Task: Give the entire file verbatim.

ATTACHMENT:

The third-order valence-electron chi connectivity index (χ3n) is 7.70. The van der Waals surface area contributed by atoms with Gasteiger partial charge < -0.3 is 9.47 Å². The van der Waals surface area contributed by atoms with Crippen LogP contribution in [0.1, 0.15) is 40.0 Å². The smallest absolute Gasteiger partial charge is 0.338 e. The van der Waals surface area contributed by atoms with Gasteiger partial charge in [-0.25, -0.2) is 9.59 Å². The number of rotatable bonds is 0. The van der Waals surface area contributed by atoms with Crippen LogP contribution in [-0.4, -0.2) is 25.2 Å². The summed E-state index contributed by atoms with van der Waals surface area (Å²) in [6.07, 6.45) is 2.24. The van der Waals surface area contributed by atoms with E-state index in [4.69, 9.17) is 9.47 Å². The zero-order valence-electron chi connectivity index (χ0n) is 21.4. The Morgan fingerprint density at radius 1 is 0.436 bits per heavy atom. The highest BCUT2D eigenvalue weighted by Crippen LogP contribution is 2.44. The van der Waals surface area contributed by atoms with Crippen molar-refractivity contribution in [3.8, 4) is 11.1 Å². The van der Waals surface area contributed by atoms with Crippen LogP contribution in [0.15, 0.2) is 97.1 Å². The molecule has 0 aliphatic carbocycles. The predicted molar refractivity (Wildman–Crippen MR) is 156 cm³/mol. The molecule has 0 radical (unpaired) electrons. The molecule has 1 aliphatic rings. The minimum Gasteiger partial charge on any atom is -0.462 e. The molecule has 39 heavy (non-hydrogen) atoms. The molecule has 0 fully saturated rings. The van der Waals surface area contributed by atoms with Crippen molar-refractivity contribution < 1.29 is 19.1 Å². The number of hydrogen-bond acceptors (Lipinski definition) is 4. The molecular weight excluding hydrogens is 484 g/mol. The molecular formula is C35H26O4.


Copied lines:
The third-order valence-electron chi connectivity index (χ3n) is 7.70. The van der Waals surface area contributed by atoms with Gasteiger partial charge < -0.3 is 9.47 Å². The van der Waals surface area contributed by atoms with Crippen LogP contribution in [0.1, 0.15) is 40.0 Å². The smallest absolute Gasteiger partial charge is 0.338 e. The van der Waals surface area contributed by atoms with Gasteiger partial charge in [-0.25, -0.2) is 9.59 Å². The number of rotatable bonds is 0. The van der Waals surface area contributed by atoms with Crippen LogP contribution in [-0.4, -0.2) is 25.2 Å². The summed E-state index contributed by atoms with van der Waals surface area (Å²) in [6.07, 6.45) is 2.24. The van der Waals surface area contributed by atoms with E-state index in [4.69, 9.17) is 9.47 Å². The zero-order valence-electron chi connectivity index (χ0n) is 21.4. The Morgan fingerprint density at radius 1 is 0.436 bits per heavy atom. The highest BCUT2D eigenvalue weighted by Crippen LogP contribution is 2.44. The van der Waals surface area contributed by atoms with Crippen molar-refractivity contribution in [3.8, 4) is 11.1 Å². The van der Waals surface area contributed by atoms with Crippen LogP contribution in [0.15, 0.2) is 97.1 Å². The molecule has 0 aliphatic carbocycles. The predicted molar refractivity (Wildman–Crippen MR) is 156 cm³/mol. The molecule has 0 radical (unpaired) electrons. The molecule has 1 aliphatic rings. The minimum Gasteiger partial charge on any atom is -0.462 e. The molecule has 39 heavy (non-hydrogen) atoms. The molecule has 0 fully saturated rings. The van der Waals surface area contributed by atoms with Crippen molar-refractivity contribution < 1.29 is 19.1 Å². The number of hydrogen-bond acceptors (Lipinski definition) is 4. The molecular weight excluding hydrogens is 484 g/mol. The molecular formula is C35H26O4.